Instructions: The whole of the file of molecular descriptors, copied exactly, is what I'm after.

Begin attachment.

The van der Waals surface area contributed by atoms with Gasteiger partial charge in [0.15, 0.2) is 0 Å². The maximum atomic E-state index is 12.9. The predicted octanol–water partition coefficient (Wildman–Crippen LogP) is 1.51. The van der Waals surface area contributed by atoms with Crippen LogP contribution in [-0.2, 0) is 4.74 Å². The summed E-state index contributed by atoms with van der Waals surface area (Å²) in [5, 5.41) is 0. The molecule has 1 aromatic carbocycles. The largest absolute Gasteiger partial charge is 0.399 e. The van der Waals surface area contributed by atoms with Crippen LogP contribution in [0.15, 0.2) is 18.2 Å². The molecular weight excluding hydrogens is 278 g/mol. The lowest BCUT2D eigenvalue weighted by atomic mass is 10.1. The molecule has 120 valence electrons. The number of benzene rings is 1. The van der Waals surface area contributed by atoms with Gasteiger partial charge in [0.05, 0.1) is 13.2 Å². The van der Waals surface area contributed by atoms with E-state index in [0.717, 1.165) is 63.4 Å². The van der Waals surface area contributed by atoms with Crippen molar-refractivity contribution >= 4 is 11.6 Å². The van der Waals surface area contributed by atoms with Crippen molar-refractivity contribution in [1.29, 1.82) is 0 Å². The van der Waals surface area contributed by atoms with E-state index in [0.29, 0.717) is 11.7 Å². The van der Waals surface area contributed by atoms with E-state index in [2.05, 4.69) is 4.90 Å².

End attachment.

The van der Waals surface area contributed by atoms with Gasteiger partial charge in [0.15, 0.2) is 0 Å². The maximum atomic E-state index is 12.9. The predicted octanol–water partition coefficient (Wildman–Crippen LogP) is 1.51. The van der Waals surface area contributed by atoms with Crippen LogP contribution in [-0.2, 0) is 4.74 Å². The summed E-state index contributed by atoms with van der Waals surface area (Å²) in [5, 5.41) is 0. The molecule has 1 aromatic carbocycles. The largest absolute Gasteiger partial charge is 0.399 e. The van der Waals surface area contributed by atoms with Crippen LogP contribution in [0.15, 0.2) is 18.2 Å². The molecular weight excluding hydrogens is 278 g/mol. The lowest BCUT2D eigenvalue weighted by atomic mass is 10.1. The molecule has 120 valence electrons. The number of benzene rings is 1. The van der Waals surface area contributed by atoms with Gasteiger partial charge in [0.05, 0.1) is 13.2 Å². The van der Waals surface area contributed by atoms with E-state index in [0.717, 1.165) is 63.4 Å². The van der Waals surface area contributed by atoms with Crippen molar-refractivity contribution >= 4 is 11.6 Å². The van der Waals surface area contributed by atoms with Crippen molar-refractivity contribution in [1.29, 1.82) is 0 Å². The van der Waals surface area contributed by atoms with E-state index in [0.29, 0.717) is 11.7 Å². The van der Waals surface area contributed by atoms with E-state index in [2.05, 4.69) is 4.90 Å².